The story is the standard 'good guy stops the bad guy from taking over the world' scenario. I didn't expect any heavy story lines or character development, but I wish a bit more time would have been devoted to presenting the plot. The story was delivered in sixty second cutscenes where you would be told 'Well, while you were playing this level, Betrayus kidnapped your friends. So, go get them.' I would have appreciated a little more time spent animating cut scenes to fill out the experience. Don't just tell me something happened and send me on my way, show me in a cut scene!
There's plenty to do outside of the main storyline. There's bonus levels in every world, four minigames and a multiplayer mode. You unlock the minigames as you progress in the story, and while they don't really give you anything but a high score for beating them, they're pretty fun. There's a Gradius-style side shooter, a Think Tanks-style game, a helicopter rescue game, and a game similar to the half-pipe bonus stages in Sonic 2. In the multiplayer mode you play as the ghost gang: Inky, Blinky, Pinky and Clyde. It's similar to the battle mode in Mario Kart, where you have a 4-player split screen and can run over power ups to attack the other players; but instead of going after each other, the goal is to be the first to kill Pac-Man. It's an interesting re-imagining of the original Pac-Man game, but doesn't really hold up to extended play unless you have 2-3 really competitive friends.
Even though it isn't without its flaws, Pac-Man and the Ghostly Adventures is a well designed game for kids. It's got some really cool challenges and it changes up gameplay often enough to keep it from getting stale. If you have a kid that already watches the show, they'll probably love it. Or if they're new to videogames, this'll be a good introduction for them.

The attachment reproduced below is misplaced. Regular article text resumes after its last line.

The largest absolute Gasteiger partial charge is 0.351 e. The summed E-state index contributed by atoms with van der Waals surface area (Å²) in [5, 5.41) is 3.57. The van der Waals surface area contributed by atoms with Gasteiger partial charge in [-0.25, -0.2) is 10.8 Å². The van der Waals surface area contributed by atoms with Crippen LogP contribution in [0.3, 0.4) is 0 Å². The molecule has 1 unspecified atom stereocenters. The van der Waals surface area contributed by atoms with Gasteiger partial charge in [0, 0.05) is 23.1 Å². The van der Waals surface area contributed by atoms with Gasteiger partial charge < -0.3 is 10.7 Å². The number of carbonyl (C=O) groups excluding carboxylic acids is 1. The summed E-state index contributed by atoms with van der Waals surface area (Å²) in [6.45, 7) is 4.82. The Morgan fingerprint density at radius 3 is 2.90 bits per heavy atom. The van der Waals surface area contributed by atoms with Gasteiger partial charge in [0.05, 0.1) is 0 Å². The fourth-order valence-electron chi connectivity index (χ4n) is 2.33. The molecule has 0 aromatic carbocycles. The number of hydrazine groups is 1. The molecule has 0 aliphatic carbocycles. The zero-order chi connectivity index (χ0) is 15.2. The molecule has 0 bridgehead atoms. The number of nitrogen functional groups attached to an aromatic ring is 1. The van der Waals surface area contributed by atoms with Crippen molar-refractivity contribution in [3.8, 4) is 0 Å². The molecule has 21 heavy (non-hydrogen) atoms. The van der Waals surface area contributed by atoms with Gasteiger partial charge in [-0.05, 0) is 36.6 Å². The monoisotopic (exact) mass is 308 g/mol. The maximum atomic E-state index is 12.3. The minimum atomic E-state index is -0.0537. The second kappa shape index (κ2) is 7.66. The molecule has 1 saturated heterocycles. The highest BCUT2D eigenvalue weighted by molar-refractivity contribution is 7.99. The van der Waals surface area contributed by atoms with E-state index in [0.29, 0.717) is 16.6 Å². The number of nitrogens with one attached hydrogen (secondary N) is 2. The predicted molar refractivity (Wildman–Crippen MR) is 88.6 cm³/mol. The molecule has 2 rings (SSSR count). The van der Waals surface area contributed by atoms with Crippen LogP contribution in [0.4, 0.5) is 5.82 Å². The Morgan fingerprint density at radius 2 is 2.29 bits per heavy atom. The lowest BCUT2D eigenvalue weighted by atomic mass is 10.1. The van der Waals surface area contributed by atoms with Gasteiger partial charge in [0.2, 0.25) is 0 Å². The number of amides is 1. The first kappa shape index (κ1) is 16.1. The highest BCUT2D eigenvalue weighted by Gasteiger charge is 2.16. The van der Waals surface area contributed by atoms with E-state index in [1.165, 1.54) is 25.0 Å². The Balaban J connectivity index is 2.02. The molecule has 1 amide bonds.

I've spent an embarrassing percentage of my life planted in front of a screen. I'm pretty sure I know the layout of Planet Zebes better than my own home town, and most of my social life in high school revolved around Halo 2 and Super Smash Brothers. When I wasn't on a console I was playing every ROM I could get my mitts on.
These days I spend most of my time with games made by small studios, because they tend to make what I'm interested in playing. I love developers that experiment with new mechanics, write challenging and immersive narratives, and realize that a game's aesthetics are more than it's graphics. So long story short-you'll see a lot of posts from me about Kickstarter campaigns and Early Access debuts.